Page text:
11. ExJourno


    Surely you are taking the piss this time... surely.
  12. ExJourno

    Massive Site Change Coming

    HAHA!!!!! Do not.... I REPEAT.. do NOT allow Facebook to charm you over. Just don't. The Chinese do not know how lucky they are! The point was, however, which I would imagine most/many would have cottoned onto, is that joining groups to see only posts within those specific groups is pretty much a function similar to the groups of Facebook.
  13. ExJourno

    Massive Site Change Coming

    Have you met Facebook?
  14. ExJourno

    Post Likes

    Not quite... at certain times when a particularly painful twat won't stop their twatiness, they are blocked indefinitely.
  15. ExJourno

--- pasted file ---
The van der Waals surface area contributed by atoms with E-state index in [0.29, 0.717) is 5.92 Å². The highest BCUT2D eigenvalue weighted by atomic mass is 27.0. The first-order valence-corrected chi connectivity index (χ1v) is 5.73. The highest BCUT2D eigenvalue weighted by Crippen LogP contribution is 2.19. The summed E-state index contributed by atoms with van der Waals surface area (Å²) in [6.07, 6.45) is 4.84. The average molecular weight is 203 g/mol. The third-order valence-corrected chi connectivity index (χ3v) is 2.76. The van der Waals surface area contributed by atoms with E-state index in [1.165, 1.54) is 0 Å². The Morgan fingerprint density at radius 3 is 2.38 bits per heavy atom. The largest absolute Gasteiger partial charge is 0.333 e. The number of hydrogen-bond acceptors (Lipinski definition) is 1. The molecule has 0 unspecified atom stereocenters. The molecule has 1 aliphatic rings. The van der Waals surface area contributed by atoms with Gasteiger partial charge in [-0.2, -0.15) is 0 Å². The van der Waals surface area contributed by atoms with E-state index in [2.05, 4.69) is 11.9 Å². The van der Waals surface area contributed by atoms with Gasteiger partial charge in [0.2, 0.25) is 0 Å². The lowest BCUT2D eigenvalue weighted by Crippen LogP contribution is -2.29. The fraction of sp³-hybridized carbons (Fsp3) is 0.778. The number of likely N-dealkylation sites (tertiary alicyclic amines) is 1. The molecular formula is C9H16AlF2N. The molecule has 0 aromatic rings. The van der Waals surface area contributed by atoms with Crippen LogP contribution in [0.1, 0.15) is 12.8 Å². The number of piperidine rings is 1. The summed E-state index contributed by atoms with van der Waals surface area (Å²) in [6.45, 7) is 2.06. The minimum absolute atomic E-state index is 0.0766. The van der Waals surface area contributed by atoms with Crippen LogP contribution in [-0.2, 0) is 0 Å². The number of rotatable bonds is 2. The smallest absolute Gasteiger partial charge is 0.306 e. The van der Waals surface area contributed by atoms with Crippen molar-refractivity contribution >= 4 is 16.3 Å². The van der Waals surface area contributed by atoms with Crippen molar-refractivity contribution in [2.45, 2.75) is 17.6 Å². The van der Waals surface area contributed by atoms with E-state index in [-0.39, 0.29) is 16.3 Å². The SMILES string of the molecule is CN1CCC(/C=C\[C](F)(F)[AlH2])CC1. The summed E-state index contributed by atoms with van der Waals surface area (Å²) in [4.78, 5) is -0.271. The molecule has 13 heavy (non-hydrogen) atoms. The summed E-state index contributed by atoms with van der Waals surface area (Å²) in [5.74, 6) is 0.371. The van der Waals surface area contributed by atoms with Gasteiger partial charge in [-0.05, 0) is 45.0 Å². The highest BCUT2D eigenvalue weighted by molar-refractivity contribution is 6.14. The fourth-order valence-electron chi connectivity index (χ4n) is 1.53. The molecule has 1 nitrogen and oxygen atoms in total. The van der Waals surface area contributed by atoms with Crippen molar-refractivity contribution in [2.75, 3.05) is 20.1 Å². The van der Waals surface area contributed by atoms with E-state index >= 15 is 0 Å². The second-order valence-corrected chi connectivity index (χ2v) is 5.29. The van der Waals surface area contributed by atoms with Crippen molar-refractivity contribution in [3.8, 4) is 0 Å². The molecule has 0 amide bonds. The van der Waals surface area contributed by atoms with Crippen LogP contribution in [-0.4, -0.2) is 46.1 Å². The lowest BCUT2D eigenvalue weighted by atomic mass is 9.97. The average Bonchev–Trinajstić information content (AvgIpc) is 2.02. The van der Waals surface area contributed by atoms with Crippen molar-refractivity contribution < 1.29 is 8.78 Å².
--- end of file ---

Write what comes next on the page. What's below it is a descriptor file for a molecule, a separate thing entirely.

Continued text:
Um.... FT... I thought the idea of a training facility (at the large jets level) was noted back at the start? Meanwhile... commentary about light aircraft access to Wellcamp was never a blanket 'no'. There was a statement that public access by private flights at the lighter end of the aviation was not happening - in context, this was in relation to an assertion Wellcamp could allow Toowoomba to close as all operations including private flights generally could come across. That point was clearly articulated as not an option as Wellcamp was not going to be a free-for-all facility (not free as in no landing fees, free in the other sense) like Toowoomba. Light aircraft housed at the airfield due to hangar/facilities ownership were always going to allowed to operate... Frankly, as an individual, I am utterly over the continual bullshit being spread on the topic of Wellcamp. Some of this garbage is being perpetuated via traditional media, significant amounts online (what a shock...) and this site, in particular, seems to be home to a disturbing level of farcical commentary. The range of crap is from mild (which would be amusing if not for the sustained less mild carry on), to the contemptuously uneducated and manifestly wrong. Flippant remarks aren't out of place anywhere, but some people ought to get a grip on reality. Yes, FT, I will admit that I am referring to you as one (but by no means the only) to whom I refer.